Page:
If you’ve been lucky enough to sample African dance and drumming in Boulder, you’ve likely encountered Maputo Mensah. Whether you’re a student at CU, Naropa, one of Boulder’s K-12 schools, Kakes Studios, or even if you’ve just been to the Creek Festival, you know his infectious, inclusive virtuosity and mega-watt smile.
What you may not know is his larger mission. Each summer, Maputo takes a group of students — from Boulder and beyond — to his home town of Kokrobite, Ghana. They spend a month there, deeply immersed in the art and culture of West Africa, learning African dance, drumming, singing, and storytelling from the best.
But there’s a problem. Venues for arts education have become scarce in Ghana. Kokrobite was once home to the Academy of African Music and Arts (AAMA), which drew local and international students and artists like Stevie Wonder, Isaac Hayes, Rita Marley, and Steve Coleman. Maputo himself studied and taught there for 14 years. But AAMA and other such centers are no more, and now, when Maputo arrives with his students and begins teaching in makeshift spots around town, the local kids beg him to teach them, too.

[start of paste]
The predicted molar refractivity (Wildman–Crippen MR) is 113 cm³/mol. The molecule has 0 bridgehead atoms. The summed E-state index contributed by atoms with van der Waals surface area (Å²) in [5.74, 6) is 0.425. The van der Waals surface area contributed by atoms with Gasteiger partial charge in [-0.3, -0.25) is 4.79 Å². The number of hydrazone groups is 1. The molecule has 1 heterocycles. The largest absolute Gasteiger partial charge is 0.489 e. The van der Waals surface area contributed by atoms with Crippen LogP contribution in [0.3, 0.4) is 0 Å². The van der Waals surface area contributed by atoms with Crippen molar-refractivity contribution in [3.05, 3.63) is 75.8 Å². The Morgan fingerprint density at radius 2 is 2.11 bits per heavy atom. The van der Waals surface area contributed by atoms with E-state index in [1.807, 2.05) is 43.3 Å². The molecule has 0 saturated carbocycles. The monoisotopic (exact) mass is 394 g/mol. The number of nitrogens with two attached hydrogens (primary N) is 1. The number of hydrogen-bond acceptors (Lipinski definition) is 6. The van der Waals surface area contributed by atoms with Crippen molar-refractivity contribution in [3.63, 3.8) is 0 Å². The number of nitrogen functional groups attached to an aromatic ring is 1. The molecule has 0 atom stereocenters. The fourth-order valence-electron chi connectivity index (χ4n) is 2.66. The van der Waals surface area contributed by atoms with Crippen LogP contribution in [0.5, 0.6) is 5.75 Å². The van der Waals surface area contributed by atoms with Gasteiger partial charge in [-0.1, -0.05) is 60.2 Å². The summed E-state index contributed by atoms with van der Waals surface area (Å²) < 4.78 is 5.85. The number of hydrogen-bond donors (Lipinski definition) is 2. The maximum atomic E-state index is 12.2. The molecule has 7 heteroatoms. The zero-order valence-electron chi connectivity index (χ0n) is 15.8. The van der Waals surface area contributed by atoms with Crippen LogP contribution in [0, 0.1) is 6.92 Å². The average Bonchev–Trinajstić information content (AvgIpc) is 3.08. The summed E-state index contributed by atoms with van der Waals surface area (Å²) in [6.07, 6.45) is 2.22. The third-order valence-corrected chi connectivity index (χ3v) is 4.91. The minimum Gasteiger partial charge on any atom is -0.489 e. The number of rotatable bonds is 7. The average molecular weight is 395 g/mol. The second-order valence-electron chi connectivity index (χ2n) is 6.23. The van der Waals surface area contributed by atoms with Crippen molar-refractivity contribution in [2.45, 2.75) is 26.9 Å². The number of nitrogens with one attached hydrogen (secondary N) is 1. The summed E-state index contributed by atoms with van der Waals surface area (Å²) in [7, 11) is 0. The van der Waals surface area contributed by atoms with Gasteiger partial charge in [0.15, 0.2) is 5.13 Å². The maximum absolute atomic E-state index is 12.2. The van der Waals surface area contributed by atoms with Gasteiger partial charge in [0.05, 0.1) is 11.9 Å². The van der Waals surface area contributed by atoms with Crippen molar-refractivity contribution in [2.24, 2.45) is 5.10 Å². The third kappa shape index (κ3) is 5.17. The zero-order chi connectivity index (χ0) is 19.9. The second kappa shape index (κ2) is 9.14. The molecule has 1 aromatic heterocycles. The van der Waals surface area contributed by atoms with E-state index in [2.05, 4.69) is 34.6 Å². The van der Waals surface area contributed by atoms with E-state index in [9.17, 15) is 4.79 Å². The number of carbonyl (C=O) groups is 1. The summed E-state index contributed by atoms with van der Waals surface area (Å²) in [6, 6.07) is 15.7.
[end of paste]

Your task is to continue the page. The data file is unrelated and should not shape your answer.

Doing so is his great dream. Today’s kids in Ghana are in danger of losing touch with their own cultural heritage, and all it can offer them. The traditional arts of Africa are far more than entertainment; they teach values, cooperation, and respect. They are for solace and celebration, and they bond communities in deep ways. Maputo could have followed poverty down self-destructive paths, but instead he used the arts to forge a better one. He wants to give others that same chance.
The Akpe Cultural Center is the in-progress realization of Maputo’s dream. Fueled by small donations, the 12,000 square-foot facility is well underway. When complete, it will have the only suspended, resilient dance floor in the area, a magnet for both teaching and performance. It will also have accommodations for 40 international and non-resident students and artists. When it opens, Boulder students will be among the first to study there.
On Saturday, May 11, at 7:00 p.m., the award-winning film Liyana will be screened at the Boulder Public Library’s Canyon Theater to benefit the Akpe Cultural Center. The filmmakers and Maputo will both be on hand for Q&A afterward. Tickets are $15 at the door or at akpeculturalcenter.com.